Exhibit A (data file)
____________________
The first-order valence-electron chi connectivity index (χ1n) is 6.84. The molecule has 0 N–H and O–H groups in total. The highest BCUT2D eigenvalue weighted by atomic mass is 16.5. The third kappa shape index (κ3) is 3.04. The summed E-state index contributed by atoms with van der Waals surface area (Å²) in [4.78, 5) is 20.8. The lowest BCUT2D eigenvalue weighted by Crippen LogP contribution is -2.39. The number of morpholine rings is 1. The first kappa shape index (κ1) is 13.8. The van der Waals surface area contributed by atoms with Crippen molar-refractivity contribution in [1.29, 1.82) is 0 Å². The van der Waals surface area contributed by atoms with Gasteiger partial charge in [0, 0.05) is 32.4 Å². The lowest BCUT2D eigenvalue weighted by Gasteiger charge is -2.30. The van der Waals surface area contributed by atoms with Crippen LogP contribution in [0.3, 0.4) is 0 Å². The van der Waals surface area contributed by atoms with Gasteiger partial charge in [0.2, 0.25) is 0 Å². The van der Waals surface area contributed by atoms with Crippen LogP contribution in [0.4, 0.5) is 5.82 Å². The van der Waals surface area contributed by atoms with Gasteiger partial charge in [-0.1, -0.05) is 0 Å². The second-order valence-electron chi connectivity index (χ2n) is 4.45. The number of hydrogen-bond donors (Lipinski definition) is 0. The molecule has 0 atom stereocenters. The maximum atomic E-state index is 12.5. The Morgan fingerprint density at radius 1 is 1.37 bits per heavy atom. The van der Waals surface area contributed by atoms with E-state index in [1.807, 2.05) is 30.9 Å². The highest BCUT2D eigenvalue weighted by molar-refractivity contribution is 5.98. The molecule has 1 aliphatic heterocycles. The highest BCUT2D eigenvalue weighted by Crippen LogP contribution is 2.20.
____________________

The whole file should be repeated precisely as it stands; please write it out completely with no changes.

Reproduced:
The first-order valence-electron chi connectivity index (χ1n) is 6.84. The molecule has 0 N–H and O–H groups in total. The highest BCUT2D eigenvalue weighted by atomic mass is 16.5. The third kappa shape index (κ3) is 3.04. The summed E-state index contributed by atoms with van der Waals surface area (Å²) in [4.78, 5) is 20.8. The lowest BCUT2D eigenvalue weighted by Crippen LogP contribution is -2.39. The number of morpholine rings is 1. The first kappa shape index (κ1) is 13.8. The van der Waals surface area contributed by atoms with Crippen molar-refractivity contribution in [1.29, 1.82) is 0 Å². The van der Waals surface area contributed by atoms with Gasteiger partial charge in [0, 0.05) is 32.4 Å². The lowest BCUT2D eigenvalue weighted by Gasteiger charge is -2.30. The van der Waals surface area contributed by atoms with Crippen LogP contribution in [0.3, 0.4) is 0 Å². The van der Waals surface area contributed by atoms with Gasteiger partial charge in [0.2, 0.25) is 0 Å². The van der Waals surface area contributed by atoms with Crippen LogP contribution in [0.4, 0.5) is 5.82 Å². The van der Waals surface area contributed by atoms with Gasteiger partial charge in [-0.1, -0.05) is 0 Å². The second-order valence-electron chi connectivity index (χ2n) is 4.45. The number of hydrogen-bond donors (Lipinski definition) is 0. The molecule has 0 atom stereocenters. The maximum atomic E-state index is 12.5. The Morgan fingerprint density at radius 1 is 1.37 bits per heavy atom. The van der Waals surface area contributed by atoms with E-state index in [1.807, 2.05) is 30.9 Å². The highest BCUT2D eigenvalue weighted by molar-refractivity contribution is 5.98. The molecule has 1 aliphatic heterocycles. The highest BCUT2D eigenvalue weighted by Crippen LogP contribution is 2.20.